Despite this album's title, it seems to be the last full album Dickey Lee concocted. Those with little patience for the dregs of country music would say good riddance, not noticing some of the lovely high notes the man can hit. Lee's era of country was the early '80s, a time that can hardly be accused of being all hat and no cowboy. There's no hat at all, as a matter of fact, and no cowboy either. The star appears front and back in polo shirts and a makeup artist gets a credit, the resulting appearance bringing to mind a pinched-in Joe Namath. The latter fellow could never hit high notes with the accuracy of Lee, however, not even in the midst of a violent tackle, not even the night he was prodded in the ribs by the nightstick of a Tuscaloosa, AL, sheriff. The second mention of vocal range might suggest there isn't a whole lot going on here, and that certainly is true. A lengthy list of session musicians is here, but the best even-seasoned ears might notice is the distinctive sound of Gene Chrisman's snare drum and one of the unique appearances of Dennis Good, an actual session trombonist in this genre. The songs, in a word, are horrible, a word a good critic should save for stuff that is, well, truly horrible. "Honky Tonk Hearts" is the wimpiest song ever written with "honky tonk" in the title, yet by the time it comes up, the listener might still be recovering from the nausea of a Beatles rip-off hidden within a Bread rip-off. Haters of the commercialized, Nashville-typical, circa 2003 sound might be advised to look back at this, a typical production of its time, and keep their nostalgia in check. Here, we have many fine session men, seasoned producer Jerry Kennedy, and even a mastering facility named after Hank Williams, all in service of music that has about as much to do with country & western as an album of Christmas carols.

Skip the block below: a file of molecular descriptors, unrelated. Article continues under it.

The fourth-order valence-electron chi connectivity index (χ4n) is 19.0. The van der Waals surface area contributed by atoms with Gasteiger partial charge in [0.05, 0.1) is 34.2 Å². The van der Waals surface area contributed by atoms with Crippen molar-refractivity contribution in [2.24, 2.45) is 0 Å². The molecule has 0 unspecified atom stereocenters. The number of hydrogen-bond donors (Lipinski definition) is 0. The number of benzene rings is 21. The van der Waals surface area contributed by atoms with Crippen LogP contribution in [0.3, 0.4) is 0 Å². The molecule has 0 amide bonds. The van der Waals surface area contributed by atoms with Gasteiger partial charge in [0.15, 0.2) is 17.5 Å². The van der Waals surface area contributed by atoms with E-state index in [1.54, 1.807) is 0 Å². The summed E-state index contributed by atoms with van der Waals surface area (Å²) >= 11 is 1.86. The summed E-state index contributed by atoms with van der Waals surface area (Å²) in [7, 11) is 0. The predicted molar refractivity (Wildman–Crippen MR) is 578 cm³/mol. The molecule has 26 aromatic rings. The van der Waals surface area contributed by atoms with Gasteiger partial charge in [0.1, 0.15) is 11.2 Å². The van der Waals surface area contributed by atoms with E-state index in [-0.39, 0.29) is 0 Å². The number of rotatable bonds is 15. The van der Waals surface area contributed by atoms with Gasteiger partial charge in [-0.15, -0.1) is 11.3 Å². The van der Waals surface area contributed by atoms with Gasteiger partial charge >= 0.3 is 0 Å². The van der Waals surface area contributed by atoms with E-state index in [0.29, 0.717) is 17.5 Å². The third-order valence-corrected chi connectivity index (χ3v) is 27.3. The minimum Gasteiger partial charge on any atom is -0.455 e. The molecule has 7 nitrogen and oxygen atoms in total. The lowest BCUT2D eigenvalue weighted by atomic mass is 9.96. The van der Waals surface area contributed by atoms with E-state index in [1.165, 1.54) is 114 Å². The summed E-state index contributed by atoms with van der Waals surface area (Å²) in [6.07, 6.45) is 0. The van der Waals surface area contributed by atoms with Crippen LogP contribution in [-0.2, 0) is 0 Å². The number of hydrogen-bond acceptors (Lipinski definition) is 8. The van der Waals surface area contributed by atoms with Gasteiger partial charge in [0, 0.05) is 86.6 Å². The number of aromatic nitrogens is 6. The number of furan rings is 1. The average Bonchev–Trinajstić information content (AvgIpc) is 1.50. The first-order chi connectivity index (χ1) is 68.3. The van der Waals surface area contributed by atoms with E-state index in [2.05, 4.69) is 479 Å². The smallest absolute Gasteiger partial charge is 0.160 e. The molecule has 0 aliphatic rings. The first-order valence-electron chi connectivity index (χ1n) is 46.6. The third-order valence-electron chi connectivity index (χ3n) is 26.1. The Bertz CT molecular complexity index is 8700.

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AllMusic Review by Eugene Chadbourne